Friday, December 5, 2008

Review: A1 The Slave Pits

This was the first module that I bought back in 1980, so I will always have nostalgic feelings for it, and even now, I think it is still one of my favorite modules.


This was the first in a four part Gencon tournament that was held around 1980. The results of this were published in the form of A1-A4 between 1980-1981. The final published module included the tournament versions plus some additional material to give it a bit more content than just a tournament module. David Cook wrote a good intro to the Scourge of the Slavers, this was the combined A1-A4 plus some addition material, which he outlined the background of the original concept.

Basic outline

The outline of all the Slave Lord adventures follows these basic guidelines:
2 Traps
1 Trick to fool the players
1 Problem the players had to solve
1 Encounter with the basic monster of the
round (orcs, hobgoblins, gnolls, etc.)
1 Ambush prepared by the basic monster of
the round
1 Encounter with the basic monster and a
friend (an ogre, for example)
1 Encounter with an unintelligent monster
1 Encounter with a brand new monster
1 Grand Finale

The module follows the basic layout of the time, with the standard two adventuring levels, in this case an above ground temple area and the sewer dungeon level below. The maps are printed on the inner covers with a 24 page book that outlines the encounters, includes new monsters, and some pregenerated characters. The new monsters were the sundew and the aspis, which would see a full write up in the MM2 that was produced several years later. When looking at this module in relation to the others at the time, I would say that it is no better or worse than the others. The art is black and white, and the fluff is rather light. The flavor in the rooms is very good and gives more than enough description for the DM to work with. This module was one of first to utilize the boxed read out loud sections, as this was not featured in earlier modules. Adventures written after this would almost always include a readout loud sections in the encounter write ups.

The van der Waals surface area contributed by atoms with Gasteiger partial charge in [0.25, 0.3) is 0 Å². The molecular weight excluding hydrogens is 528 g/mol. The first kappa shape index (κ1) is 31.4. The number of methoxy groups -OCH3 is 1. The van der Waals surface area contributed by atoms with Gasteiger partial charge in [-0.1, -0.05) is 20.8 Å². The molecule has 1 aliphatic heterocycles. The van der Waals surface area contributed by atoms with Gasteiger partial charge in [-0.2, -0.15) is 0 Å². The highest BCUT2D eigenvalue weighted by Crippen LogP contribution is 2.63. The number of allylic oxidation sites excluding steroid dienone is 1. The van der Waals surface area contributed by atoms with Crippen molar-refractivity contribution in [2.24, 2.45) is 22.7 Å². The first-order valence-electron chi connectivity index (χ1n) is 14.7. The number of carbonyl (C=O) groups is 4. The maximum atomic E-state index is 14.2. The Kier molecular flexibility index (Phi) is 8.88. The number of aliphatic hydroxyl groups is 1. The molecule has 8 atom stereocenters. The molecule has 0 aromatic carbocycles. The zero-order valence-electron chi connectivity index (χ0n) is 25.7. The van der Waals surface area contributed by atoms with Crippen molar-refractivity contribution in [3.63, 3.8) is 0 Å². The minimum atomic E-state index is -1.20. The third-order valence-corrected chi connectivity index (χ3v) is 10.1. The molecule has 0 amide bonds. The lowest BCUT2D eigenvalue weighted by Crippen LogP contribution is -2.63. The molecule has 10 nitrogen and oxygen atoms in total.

As I stated earlier, I really liked this module. Part of my positive feelings on this module was that it was the first one I bought. I think a lot of the criticism leveled at this module was that it is a tournament module, and tournament modules tend to be standardized in format, and come across as "cookie cutter" modules. I think that is a fair comment. In this case, I think the outline is fairly solid, and there is enough additional material added to enable it to be more than just a tournament module. I would also say that there is enough to challenge a good party of mid level characters, but there is nothing really special about it that separates this one from the rest of the modules at the time.

As a final note, I would classify this module as a challenge dungeon, one in which the players "win" at, which is a little different than current adventure design. When one goes through this module, there is definitely a feeling of players v. the dungeon. The challenges in the main sections of the adventure are meant to challenge the characters. With the defeat of the slave lords at the end, this module is effectively over.

Rating: 3.5 Dragons (on a scale of 5)

Perhaps a bit high, but I will give in to my more sentimental side on this one.


Anonymous said...

I've just stumbled upon your blog and am enjoying reading through the posts. There are so many great gaming blogs around at the moment and yours certainly is up there with the best of them, bravo sir.

I love the Slavers series of modules and consider them to be some of the best old school adventures ever written. I ran the first level of A1 as my knockabout, let's have a giggle, Yuletide game last year and it went down a storm. The session climaxed with the battle against the Cleric and her minions in the temple area of level 1. the look on the players' faces when the Troll leapt out of the wooden box was priceless.

Keep up the good love for the old school, sir and I will continue reading your erudite and entertaining blog.

Mr Baron said...

Many thanks for the kind words. I really liked the Slaver series, so I could not resist starting out my reviews with the series that I first bought. I know there are a lot of folks that like some of the other modules better, but I will always have soft spot for these.

To your other comment, there are a lot of good blogs out. It seems like I am discovering a new one every day. Over the holidays, I have a lot of reading to do!

Anonymous said...

If you get a chance have a quick look at my ramblings at:

There are all manner of gaming-related gibberings on there and I will soon be blogging about the genesis of a large, multi-DM game of AD&D set in the World of Greyhawk, which may just tickle your fancy.

Mr Baron said...

I have indeed read through your blog. I noticed lots of posts on Traveller!

Anonymous said...

Guilty, as charged m'lord. I've been a Traveller nerd for a long time and have finally gotten around to running a campaign for my current regular group. Ok, so it's a science fiction game, but it's still old school and I love it!

Traveller shares a sacred space in my gaming world, alongside AD&D, RuneQuest, MERP, Pendragon and Call of Cthulhu.

As I said previously, expect a storm of AD&D related posts in the new year.

Incidentally, I'm loving your writings on the Paladin.

Mr Baron said...

I have not played Traveller in decades..yikes! Back in high-school I played quite a bit. If I was going to get back into SCI-FI role playing, I would be very tempted to give WH40K - Dark Heresy a try.